What I’ve Learned from One Year in Maple Bay
One year ago I moved to Maple Bay. It was Saint Patrick’s Day 2016 when we loaded a U-haul Van in Vancouver, filling it to the brim of our possessions (which we had way more than expected — of course). Everything went smoothly as we hauled ourselves to the ferry and made our ocean voyage back to the Island.
Once in Maple Bay, we shoved all our stuff into the basement of our new home and took off to the neighbourhood pub for St. Patrick’s Day celebrations announcing that “we live here now!” Maple Bay is my partner Daniel’s hometown. It actually isn’t a town, more of an area just outside of Duncan BC. He grew up here, people know him and his family, I’m the outsider. Being the outsider has its own benefits and challenges, for example, it lets you start fresh but can also be lonely.
Besides leaving the city and moving to a not-town outside of a small town, the biggest change of the year was work. When we moved to the Island Daniel and I decided to work together full-time on our video production business. This has been the only time since I was 15 that I haven’t had a real employer.
We moved from 750 square feet in Vancouver to an acre in Cowichan. Moving to Cowichan was a complicated decision that had a lot of moving parts, but ultimately the choice was easy. City life was fun and expensive, just the way everyone says it is. We ate sushi three times a week, walked everywhere and had no money. Unfortunately the city had no future for us, no chance of owning property, not enough space, and terminal debt.
I’m not one for motivational quotes but if the past twelve months had a motto it would be: challenges are opportunities in disguise.
The move changed things in our lives and our relationship. We have to cook more. A lot more. The pub is the only restaurant within easy walking distance and we quickly became too familiar there. We have to deal with a lawn, not so much lawn as an acre of brambles, but things have to be mowed, pruned, hedged, trimmed, raked, shovelled (not that we did very much of this - just ask our neighbours). We had to renovate. Turning a 1974 doublewide (with a basement!) into a home and an office/audio-visual studio takes a lot of work and a lot of skills I still don’t have. This year I also learned how to crappily apply tar to a mental roof, so there’s that.
The first six months of our move to Cowichan were tough on our business. As in, we didn’t work very hard on the business. Instead we focused on renovations of the the house/studio. We focused on life and spent the summer adventuring and soaking in the sun. We would pay for this later, but at the time it was perfect.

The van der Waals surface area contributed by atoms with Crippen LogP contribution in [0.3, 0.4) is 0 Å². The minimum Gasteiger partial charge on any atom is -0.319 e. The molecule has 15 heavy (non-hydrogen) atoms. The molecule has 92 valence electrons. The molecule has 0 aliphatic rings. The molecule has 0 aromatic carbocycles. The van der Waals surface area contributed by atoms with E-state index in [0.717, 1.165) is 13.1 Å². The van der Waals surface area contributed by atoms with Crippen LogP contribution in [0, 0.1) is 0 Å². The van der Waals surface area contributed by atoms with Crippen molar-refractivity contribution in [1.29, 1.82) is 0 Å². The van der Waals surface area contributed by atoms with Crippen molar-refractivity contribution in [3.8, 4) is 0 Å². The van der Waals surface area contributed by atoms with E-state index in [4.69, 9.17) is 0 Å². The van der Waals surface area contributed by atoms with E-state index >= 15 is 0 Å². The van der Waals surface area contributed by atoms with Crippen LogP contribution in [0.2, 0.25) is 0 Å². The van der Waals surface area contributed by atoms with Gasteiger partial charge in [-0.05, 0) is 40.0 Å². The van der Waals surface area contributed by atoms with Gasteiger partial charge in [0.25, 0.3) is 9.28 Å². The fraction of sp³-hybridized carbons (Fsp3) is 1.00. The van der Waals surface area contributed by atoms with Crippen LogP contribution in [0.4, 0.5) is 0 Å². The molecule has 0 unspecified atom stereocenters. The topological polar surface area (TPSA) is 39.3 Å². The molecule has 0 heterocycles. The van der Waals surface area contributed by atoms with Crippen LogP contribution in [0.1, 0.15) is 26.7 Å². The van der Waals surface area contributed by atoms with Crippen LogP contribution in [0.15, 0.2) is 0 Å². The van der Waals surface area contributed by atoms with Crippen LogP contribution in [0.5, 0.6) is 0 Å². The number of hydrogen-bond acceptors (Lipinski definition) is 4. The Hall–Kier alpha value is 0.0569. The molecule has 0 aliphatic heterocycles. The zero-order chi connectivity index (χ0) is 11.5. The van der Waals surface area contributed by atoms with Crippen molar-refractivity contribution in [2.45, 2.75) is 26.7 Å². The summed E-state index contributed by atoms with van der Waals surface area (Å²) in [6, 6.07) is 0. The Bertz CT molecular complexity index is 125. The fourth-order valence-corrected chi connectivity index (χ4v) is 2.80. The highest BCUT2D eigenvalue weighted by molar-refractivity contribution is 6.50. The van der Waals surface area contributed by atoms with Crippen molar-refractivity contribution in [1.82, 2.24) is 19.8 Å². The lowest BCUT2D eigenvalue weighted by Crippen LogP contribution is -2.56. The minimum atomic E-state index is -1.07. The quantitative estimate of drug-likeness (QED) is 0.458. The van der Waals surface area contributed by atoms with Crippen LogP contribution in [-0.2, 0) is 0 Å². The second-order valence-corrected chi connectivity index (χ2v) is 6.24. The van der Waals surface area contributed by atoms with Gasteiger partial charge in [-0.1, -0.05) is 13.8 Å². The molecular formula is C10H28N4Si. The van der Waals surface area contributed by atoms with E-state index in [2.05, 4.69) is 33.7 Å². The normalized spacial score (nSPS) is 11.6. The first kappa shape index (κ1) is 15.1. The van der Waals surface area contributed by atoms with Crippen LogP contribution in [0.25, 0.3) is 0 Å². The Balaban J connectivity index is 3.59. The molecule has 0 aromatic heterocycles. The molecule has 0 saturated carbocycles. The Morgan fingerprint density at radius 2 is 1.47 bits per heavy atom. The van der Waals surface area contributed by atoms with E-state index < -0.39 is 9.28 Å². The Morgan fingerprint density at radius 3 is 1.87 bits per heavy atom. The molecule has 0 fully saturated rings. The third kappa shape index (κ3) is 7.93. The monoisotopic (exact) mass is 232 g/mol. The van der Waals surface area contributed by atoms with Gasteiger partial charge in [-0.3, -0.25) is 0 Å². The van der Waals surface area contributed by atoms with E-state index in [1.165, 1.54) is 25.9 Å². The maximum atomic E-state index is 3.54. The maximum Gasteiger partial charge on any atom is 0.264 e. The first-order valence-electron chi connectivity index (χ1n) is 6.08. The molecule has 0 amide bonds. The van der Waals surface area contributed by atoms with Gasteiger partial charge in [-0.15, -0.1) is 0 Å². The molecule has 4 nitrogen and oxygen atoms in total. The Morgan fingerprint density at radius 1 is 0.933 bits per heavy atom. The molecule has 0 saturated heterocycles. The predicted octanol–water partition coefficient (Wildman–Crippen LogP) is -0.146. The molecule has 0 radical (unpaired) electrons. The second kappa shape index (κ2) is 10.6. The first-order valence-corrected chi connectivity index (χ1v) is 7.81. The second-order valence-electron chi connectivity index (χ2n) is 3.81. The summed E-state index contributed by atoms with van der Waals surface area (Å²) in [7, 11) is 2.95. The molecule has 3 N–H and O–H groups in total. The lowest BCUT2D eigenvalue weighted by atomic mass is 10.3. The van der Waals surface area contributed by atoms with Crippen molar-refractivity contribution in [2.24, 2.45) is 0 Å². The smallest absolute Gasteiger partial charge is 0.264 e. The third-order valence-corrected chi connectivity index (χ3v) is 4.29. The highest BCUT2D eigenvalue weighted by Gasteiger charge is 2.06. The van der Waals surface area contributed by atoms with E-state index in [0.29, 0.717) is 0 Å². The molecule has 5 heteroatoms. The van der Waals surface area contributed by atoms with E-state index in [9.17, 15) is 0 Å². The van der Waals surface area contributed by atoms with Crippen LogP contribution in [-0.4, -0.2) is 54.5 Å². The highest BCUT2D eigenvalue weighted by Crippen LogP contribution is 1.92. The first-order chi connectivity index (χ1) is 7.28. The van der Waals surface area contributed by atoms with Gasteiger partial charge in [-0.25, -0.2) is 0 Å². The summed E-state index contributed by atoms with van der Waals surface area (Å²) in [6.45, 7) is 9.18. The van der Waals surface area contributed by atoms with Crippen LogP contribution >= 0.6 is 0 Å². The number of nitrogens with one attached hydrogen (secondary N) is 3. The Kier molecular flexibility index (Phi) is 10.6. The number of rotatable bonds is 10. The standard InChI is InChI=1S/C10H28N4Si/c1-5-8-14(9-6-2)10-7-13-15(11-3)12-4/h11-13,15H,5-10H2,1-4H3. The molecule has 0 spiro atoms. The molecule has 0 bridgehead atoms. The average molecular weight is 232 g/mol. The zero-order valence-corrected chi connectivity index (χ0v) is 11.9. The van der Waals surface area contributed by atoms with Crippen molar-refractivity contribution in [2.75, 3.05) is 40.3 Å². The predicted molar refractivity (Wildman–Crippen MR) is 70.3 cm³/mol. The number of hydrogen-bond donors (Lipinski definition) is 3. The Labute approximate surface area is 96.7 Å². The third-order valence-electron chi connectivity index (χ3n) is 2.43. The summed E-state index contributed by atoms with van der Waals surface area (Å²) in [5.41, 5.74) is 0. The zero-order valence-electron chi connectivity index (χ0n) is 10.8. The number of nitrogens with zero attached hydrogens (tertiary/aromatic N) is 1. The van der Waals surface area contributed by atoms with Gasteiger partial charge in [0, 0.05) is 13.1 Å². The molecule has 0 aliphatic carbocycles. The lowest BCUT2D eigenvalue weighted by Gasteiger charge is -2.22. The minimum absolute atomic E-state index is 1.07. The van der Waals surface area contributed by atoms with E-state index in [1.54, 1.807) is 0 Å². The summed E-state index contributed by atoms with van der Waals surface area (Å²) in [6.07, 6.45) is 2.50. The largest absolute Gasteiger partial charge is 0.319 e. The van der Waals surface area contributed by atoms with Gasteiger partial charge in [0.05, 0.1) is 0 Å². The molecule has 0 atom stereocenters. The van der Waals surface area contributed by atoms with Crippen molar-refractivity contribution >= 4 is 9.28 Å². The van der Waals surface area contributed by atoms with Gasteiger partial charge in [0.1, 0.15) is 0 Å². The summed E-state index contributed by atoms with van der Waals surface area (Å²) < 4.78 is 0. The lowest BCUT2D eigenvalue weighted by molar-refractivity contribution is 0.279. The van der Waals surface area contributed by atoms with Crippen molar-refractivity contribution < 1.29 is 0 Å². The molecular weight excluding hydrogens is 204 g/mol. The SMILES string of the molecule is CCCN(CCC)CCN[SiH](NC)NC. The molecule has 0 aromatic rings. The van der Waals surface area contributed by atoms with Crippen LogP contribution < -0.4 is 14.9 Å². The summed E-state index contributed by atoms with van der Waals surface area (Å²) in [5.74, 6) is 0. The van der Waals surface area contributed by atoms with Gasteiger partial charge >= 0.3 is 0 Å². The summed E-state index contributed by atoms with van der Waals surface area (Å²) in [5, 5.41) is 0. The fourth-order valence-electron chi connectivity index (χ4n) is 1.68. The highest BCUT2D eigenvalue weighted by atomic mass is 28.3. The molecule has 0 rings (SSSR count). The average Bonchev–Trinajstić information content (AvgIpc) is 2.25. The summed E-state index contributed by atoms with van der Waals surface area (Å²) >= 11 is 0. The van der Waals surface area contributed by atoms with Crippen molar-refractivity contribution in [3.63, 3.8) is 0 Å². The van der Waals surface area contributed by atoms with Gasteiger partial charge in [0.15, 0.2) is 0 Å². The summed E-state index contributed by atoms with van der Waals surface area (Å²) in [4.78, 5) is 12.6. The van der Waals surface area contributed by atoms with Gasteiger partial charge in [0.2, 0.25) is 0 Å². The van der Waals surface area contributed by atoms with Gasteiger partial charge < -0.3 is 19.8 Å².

We took off for a month and went to Australia, feeling like we needed a vacation our easy breezy lifestyle. When we came back it was winter, we were broke, we had little-to-no business prospects, and we can truthfully say we did it to ourselves.
We kicked our own asses and hit the pavement, it was finally time to actually run this production company like a business not a hobby. I’ve always heard that entrepreneurs never stop working, and at first I didn’t believe it (we barely worked and we were business owners — right?). Then I started actually working at working. It’s not that entrepreneurs never stop working, it’s that successful entrepreneurs never stop working.
We had to adapt, not just our lives but also our business. Video production is great, it’s fun, exciting, and always changing. But we had to adapt the business for working in Cowichan. When we saw that most clients asked for video when they really wanted marketing we changed the business from a video production focus to a marketing focus.
Three things happened at the same: 1) We started asking for help 2) We changed the focus of the business 3) We started getting new clients.
It just all happened. Now, I’m in no way saying that we are successful, hot shot, cool car driving business people. We’re still us, but we don’t buy our groceries on a credit card (or at least not right now).
In the past year I feel like I’ve become more flexible and more brittle. I rollercoaster from being extremely stressed out to being completely stress-free. For the first time I had someone younger than me ask for career advice. Hilarious, I couldn’t even afford new underwear at the time.
Here are four things I actually learned this year. They aren’t incredibly profound and they are repeated in the text above, but they are actual honest-to-goodness lessons from the past year, all of which I should have already known.
It’s nice to know your neighbours. It’s nice to have a neighbourhood pub. It’s nice to know who to ask for help when you need it and help to others when they do. It’s just freaking nice to be part of a real community, where things happen in person, not online. Sometimes you make an ass of yourself, like the time I thought Cheryl’s house was on fire but really the fire department was just doing drills. Making a scene, that’s what neighbours do.
If you’re business is meant to sustain you, you have to work. You have to work harder and be available all the time. But you also don’t have a boss, which means you can also take off in the middle of the day to go to the beach.
You have to be able to adapt. We adapted our business and now we make enough money to feed ourselves. We adapted to a rural life and now we have more fun.
You might as well enjoy where you live. We live in a gorgeous part of the world and we’re thankful everyday for the move that we made. It’s easy to appreciate natures beauty here and I think because of that we are able to live in gratitude more often. That’s a bit hippy-dippy but it’s true and I believe it!